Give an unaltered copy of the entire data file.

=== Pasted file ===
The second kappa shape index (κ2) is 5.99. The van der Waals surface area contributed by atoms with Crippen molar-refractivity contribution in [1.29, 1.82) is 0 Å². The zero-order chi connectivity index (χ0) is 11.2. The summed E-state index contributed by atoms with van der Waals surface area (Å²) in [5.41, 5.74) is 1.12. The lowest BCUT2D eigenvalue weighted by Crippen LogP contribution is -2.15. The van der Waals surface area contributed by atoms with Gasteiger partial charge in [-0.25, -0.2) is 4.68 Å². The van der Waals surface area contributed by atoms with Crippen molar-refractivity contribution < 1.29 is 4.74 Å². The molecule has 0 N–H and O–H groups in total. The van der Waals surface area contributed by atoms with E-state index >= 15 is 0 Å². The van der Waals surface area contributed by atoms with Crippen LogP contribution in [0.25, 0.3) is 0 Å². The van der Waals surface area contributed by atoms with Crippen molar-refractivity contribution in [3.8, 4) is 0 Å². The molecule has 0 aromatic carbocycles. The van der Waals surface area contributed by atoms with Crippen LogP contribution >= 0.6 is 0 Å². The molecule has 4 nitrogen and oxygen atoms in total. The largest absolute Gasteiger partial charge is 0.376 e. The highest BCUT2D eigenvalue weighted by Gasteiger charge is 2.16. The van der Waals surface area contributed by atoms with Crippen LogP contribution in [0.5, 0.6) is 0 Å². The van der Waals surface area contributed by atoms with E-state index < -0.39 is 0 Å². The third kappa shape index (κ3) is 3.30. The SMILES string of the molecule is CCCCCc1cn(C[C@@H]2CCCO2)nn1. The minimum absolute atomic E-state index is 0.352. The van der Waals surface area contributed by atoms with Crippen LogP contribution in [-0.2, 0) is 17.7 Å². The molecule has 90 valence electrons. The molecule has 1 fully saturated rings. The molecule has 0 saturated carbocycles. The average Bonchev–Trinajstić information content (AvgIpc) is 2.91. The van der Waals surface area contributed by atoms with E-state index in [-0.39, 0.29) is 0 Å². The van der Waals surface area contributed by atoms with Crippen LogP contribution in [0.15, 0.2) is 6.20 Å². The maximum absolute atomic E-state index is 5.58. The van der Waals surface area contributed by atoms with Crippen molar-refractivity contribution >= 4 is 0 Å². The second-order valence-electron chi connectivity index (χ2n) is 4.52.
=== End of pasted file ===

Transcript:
The second kappa shape index (κ2) is 5.99. The van der Waals surface area contributed by atoms with Crippen molar-refractivity contribution in [1.29, 1.82) is 0 Å². The zero-order chi connectivity index (χ0) is 11.2. The summed E-state index contributed by atoms with van der Waals surface area (Å²) in [5.41, 5.74) is 1.12. The lowest BCUT2D eigenvalue weighted by Crippen LogP contribution is -2.15. The van der Waals surface area contributed by atoms with Gasteiger partial charge in [-0.25, -0.2) is 4.68 Å². The van der Waals surface area contributed by atoms with Crippen molar-refractivity contribution < 1.29 is 4.74 Å². The molecule has 0 N–H and O–H groups in total. The van der Waals surface area contributed by atoms with E-state index >= 15 is 0 Å². The van der Waals surface area contributed by atoms with Crippen LogP contribution in [0.25, 0.3) is 0 Å². The van der Waals surface area contributed by atoms with Crippen molar-refractivity contribution in [3.8, 4) is 0 Å². The molecule has 0 aromatic carbocycles. The van der Waals surface area contributed by atoms with Crippen LogP contribution >= 0.6 is 0 Å². The molecule has 4 nitrogen and oxygen atoms in total. The largest absolute Gasteiger partial charge is 0.376 e. The highest BCUT2D eigenvalue weighted by Gasteiger charge is 2.16. The van der Waals surface area contributed by atoms with Crippen LogP contribution in [0.5, 0.6) is 0 Å². The van der Waals surface area contributed by atoms with E-state index < -0.39 is 0 Å². The third kappa shape index (κ3) is 3.30. The SMILES string of the molecule is CCCCCc1cn(C[C@@H]2CCCO2)nn1. The minimum absolute atomic E-state index is 0.352. The van der Waals surface area contributed by atoms with Crippen LogP contribution in [-0.2, 0) is 17.7 Å². The molecule has 90 valence electrons. The molecule has 1 fully saturated rings. The molecule has 0 saturated carbocycles. The average Bonchev–Trinajstić information content (AvgIpc) is 2.91. The van der Waals surface area contributed by atoms with E-state index in [-0.39, 0.29) is 0 Å². The van der Waals surface area contributed by atoms with Crippen LogP contribution in [0.15, 0.2) is 6.20 Å². The maximum absolute atomic E-state index is 5.58. The van der Waals surface area contributed by atoms with Crippen molar-refractivity contribution >= 4 is 0 Å². The second-order valence-electron chi connectivity index (χ2n) is 4.52.